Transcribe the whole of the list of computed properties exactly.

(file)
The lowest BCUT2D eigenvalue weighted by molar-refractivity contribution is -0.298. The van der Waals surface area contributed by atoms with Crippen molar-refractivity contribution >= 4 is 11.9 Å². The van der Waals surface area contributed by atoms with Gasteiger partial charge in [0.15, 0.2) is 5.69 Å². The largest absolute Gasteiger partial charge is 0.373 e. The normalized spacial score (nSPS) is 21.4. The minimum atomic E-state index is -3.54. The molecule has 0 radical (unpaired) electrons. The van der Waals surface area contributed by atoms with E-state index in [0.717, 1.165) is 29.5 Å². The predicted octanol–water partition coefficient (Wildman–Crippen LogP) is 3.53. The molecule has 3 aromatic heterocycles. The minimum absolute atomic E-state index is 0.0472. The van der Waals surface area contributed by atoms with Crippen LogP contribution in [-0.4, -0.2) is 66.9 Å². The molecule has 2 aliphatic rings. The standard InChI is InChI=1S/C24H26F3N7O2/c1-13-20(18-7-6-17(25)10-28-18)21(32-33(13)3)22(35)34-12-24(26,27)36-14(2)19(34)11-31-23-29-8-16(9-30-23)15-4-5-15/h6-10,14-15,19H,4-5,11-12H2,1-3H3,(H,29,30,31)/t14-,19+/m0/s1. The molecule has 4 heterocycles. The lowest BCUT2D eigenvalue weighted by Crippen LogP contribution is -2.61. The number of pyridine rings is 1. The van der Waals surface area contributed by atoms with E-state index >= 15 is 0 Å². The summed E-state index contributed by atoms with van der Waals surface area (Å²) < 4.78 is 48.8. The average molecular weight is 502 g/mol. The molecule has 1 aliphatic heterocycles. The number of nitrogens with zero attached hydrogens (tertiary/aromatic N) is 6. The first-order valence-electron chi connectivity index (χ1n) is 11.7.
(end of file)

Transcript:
The lowest BCUT2D eigenvalue weighted by molar-refractivity contribution is -0.298. The van der Waals surface area contributed by atoms with Crippen molar-refractivity contribution >= 4 is 11.9 Å². The van der Waals surface area contributed by atoms with Gasteiger partial charge in [0.15, 0.2) is 5.69 Å². The largest absolute Gasteiger partial charge is 0.373 e. The normalized spacial score (nSPS) is 21.4. The minimum atomic E-state index is -3.54. The molecule has 0 radical (unpaired) electrons. The van der Waals surface area contributed by atoms with E-state index in [0.717, 1.165) is 29.5 Å². The predicted octanol–water partition coefficient (Wildman–Crippen LogP) is 3.53. The molecule has 3 aromatic heterocycles. The minimum absolute atomic E-state index is 0.0472. The van der Waals surface area contributed by atoms with Crippen LogP contribution in [-0.4, -0.2) is 66.9 Å². The molecule has 2 aliphatic rings. The standard InChI is InChI=1S/C24H26F3N7O2/c1-13-20(18-7-6-17(25)10-28-18)21(32-33(13)3)22(35)34-12-24(26,27)36-14(2)19(34)11-31-23-29-8-16(9-30-23)15-4-5-15/h6-10,14-15,19H,4-5,11-12H2,1-3H3,(H,29,30,31)/t14-,19+/m0/s1. The molecule has 4 heterocycles. The lowest BCUT2D eigenvalue weighted by Crippen LogP contribution is -2.61. The number of pyridine rings is 1. The van der Waals surface area contributed by atoms with E-state index >= 15 is 0 Å². The summed E-state index contributed by atoms with van der Waals surface area (Å²) < 4.78 is 48.8. The average molecular weight is 502 g/mol. The molecule has 1 aliphatic heterocycles. The number of nitrogens with zero attached hydrogens (tertiary/aromatic N) is 6. The first-order valence-electron chi connectivity index (χ1n) is 11.7.